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  1. #101
    Secondary Hivemind Nexus Casimir Effect's Avatar
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    Quote Originally Posted by ShowMeTheMonkey View Post
    Other people who loved Vietcong! I remember all of it (including the expansion "Fist Alpha"). All the guys make it out in the end.

    However in Fist Alpha (which was a prequel) the guy you're replacing in the first Vietcong is the main character you play as in the expansion pack. Oh, and also the point-man dies in the expansion.

    I never had any trouble at all with the POW mission, what was the problem?
    Fist Alpha is something I want to forget as I remember being so incredibly disappointed in it. Only ever played through once, and I do actually remember the pointman getting killed near the end (I think you and he are manning a machine gun emplacement or something like that). That is the worst expansion to anything I've ever played though. Especially the first level where everything is in super-long grass which is impossible for you to see through but invisible to the enemy.

    The POW mission could sometimes go fine. But so many times I'd be trying over and over again because as soon as I was spotted they would shoot the POW. Every damn time, even if I was off to the side then half would attack me while the other half would shoot and grenade that poor bastard. And he took 1 damn shot to go down. It also never helped that stealth wasn't great in that game, it was pretty shaky. Sometimes it worked exactly as stealth does in the best of games, othertimes it pulls a Crytek on you.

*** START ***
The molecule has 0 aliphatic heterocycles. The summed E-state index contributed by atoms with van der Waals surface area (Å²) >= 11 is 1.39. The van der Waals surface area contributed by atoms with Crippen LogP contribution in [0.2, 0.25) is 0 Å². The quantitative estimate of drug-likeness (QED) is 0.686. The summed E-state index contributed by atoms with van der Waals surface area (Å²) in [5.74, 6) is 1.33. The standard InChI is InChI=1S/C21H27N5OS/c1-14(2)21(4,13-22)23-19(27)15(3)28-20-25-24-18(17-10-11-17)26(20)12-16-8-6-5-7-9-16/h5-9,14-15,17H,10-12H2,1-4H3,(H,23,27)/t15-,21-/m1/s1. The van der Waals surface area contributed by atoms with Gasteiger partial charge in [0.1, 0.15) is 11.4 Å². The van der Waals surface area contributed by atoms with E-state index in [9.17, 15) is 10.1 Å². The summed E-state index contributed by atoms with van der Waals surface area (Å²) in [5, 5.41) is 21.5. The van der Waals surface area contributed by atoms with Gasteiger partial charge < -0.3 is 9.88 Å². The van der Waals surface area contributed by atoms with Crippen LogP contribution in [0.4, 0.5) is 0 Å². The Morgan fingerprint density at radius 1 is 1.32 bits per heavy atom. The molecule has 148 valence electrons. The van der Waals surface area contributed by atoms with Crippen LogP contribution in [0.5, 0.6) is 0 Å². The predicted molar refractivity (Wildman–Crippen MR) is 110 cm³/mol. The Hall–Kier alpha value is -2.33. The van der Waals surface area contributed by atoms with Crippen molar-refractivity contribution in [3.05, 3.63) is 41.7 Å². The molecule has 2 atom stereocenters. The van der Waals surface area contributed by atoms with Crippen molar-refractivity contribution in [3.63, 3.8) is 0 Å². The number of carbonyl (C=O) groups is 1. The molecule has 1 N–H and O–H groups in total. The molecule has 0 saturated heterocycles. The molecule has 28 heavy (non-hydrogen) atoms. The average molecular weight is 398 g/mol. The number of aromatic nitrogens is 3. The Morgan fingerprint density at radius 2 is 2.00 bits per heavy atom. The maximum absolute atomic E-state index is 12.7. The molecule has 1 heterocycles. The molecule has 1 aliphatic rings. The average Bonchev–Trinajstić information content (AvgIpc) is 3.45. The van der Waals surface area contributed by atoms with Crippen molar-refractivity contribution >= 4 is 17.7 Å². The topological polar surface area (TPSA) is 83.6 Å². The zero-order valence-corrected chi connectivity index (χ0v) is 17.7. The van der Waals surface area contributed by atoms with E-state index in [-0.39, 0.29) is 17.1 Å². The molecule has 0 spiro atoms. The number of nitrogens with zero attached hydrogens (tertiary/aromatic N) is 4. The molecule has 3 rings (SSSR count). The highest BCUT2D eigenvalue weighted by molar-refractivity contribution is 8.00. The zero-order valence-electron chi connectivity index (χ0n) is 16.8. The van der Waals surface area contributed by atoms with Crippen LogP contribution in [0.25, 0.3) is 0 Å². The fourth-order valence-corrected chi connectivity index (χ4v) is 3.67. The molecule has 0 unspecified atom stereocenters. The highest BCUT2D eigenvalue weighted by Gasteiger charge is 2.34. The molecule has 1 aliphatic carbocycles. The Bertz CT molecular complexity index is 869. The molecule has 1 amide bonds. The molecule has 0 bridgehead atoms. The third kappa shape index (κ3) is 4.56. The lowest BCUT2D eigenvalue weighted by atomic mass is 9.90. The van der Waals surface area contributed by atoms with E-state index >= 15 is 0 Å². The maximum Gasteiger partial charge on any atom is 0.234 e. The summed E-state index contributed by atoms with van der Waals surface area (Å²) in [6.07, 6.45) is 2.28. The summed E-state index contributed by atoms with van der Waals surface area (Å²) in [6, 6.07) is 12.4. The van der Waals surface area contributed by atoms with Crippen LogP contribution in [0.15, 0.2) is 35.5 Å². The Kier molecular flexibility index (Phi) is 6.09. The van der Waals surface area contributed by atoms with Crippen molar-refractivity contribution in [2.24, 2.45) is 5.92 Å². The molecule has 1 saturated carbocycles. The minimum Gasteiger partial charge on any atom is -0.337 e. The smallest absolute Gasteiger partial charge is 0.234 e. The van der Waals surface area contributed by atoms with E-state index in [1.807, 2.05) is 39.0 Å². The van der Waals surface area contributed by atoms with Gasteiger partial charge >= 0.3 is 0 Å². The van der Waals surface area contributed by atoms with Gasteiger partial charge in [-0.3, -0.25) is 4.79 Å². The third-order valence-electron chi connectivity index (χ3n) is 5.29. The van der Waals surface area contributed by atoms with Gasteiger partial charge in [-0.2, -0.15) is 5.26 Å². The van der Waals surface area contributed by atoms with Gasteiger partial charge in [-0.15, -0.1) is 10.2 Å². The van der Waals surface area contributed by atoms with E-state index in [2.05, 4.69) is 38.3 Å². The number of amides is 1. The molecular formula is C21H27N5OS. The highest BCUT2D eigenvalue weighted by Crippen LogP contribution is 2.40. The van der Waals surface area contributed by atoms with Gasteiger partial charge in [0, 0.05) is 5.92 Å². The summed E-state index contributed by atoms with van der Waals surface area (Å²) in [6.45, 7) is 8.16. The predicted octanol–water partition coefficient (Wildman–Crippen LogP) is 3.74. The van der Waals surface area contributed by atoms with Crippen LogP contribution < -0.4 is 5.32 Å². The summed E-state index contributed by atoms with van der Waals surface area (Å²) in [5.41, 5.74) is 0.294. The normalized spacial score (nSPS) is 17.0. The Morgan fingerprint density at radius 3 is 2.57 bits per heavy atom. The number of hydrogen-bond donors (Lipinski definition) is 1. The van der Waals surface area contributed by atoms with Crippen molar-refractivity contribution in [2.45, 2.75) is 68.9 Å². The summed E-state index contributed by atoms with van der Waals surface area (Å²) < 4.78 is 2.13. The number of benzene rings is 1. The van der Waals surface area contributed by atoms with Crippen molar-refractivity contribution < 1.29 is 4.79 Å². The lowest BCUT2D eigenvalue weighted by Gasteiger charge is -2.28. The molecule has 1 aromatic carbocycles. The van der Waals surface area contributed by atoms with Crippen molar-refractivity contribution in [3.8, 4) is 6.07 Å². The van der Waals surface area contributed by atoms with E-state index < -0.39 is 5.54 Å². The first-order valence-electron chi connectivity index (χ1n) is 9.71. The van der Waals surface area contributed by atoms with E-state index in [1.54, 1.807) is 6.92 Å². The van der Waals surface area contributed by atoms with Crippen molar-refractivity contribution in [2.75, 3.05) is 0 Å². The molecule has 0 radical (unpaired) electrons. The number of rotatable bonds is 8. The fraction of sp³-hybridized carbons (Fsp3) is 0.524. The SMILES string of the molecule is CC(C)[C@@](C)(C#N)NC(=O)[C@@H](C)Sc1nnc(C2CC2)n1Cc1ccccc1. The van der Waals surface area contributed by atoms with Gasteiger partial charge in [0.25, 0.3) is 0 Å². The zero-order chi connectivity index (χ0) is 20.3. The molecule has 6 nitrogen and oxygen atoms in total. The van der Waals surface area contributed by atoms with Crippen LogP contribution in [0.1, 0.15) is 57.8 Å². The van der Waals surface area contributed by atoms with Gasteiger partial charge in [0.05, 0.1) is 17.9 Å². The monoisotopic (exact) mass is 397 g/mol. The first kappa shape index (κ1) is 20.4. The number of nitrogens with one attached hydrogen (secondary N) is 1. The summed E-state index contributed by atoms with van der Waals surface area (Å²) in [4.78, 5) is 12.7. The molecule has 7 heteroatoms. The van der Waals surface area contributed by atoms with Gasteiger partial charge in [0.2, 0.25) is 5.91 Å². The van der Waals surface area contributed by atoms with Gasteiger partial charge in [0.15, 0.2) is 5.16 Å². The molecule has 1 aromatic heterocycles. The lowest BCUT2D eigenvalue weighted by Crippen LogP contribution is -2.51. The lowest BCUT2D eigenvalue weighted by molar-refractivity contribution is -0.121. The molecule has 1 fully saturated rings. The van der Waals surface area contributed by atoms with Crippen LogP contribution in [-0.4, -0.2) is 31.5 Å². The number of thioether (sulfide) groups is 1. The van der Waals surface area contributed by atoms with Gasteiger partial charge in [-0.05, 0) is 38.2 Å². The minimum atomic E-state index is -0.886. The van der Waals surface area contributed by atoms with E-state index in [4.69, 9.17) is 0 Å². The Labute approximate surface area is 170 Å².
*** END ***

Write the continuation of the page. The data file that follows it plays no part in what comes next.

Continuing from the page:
Did you ever try the sequel? I bought it when I found it for 99p somewhere and the graphics somehow made me feel so nauseous I couldn't go on. I only got as far as the training level too I think, where the embassy (or whatever the awful building was) gets attacked.

  2. #102
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    Flock. The sheep herding game. It is an entirely acceptable, solid, smooth-running sort of a game with some traces of character and not in any way bad. The reason why I like it is that the herding mechanism, which rewards slow, steady movement from your herding UFO, is just perfect for hungover Sundays. Fast, noisy things are bad on these days, as is high level challenge, and this game shines when played at that quiet, steady pace.